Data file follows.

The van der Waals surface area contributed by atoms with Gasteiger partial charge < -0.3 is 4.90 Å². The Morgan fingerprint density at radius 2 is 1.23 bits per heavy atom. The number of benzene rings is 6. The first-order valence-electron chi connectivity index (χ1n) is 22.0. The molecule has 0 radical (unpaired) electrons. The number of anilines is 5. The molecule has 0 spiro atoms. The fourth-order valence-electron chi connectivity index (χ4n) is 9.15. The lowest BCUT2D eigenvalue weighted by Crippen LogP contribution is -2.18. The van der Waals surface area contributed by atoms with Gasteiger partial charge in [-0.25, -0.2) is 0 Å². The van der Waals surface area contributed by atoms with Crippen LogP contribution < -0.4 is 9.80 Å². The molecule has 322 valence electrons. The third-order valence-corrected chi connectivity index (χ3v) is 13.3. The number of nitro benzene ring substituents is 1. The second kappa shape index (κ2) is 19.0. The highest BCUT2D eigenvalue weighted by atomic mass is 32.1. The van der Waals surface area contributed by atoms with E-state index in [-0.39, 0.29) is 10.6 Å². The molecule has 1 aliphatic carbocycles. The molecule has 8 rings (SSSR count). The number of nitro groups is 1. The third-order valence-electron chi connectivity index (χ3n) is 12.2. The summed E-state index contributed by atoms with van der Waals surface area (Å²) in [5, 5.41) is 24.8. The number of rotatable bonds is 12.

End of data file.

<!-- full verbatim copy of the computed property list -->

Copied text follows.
The van der Waals surface area contributed by atoms with Gasteiger partial charge < -0.3 is 4.90 Å². The Morgan fingerprint density at radius 2 is 1.23 bits per heavy atom. The number of benzene rings is 6. The first-order valence-electron chi connectivity index (χ1n) is 22.0. The molecule has 0 radical (unpaired) electrons. The number of anilines is 5. The molecule has 0 spiro atoms. The fourth-order valence-electron chi connectivity index (χ4n) is 9.15. The lowest BCUT2D eigenvalue weighted by Crippen LogP contribution is -2.18. The van der Waals surface area contributed by atoms with Gasteiger partial charge in [-0.25, -0.2) is 0 Å². The van der Waals surface area contributed by atoms with Crippen LogP contribution < -0.4 is 9.80 Å². The molecule has 322 valence electrons. The third-order valence-corrected chi connectivity index (χ3v) is 13.3. The number of nitro benzene ring substituents is 1. The second kappa shape index (κ2) is 19.0. The highest BCUT2D eigenvalue weighted by atomic mass is 32.1. The van der Waals surface area contributed by atoms with E-state index in [-0.39, 0.29) is 10.6 Å². The molecule has 1 aliphatic carbocycles. The molecule has 8 rings (SSSR count). The number of nitro groups is 1. The third-order valence-electron chi connectivity index (χ3n) is 12.2. The summed E-state index contributed by atoms with van der Waals surface area (Å²) in [5, 5.41) is 24.8. The number of rotatable bonds is 12.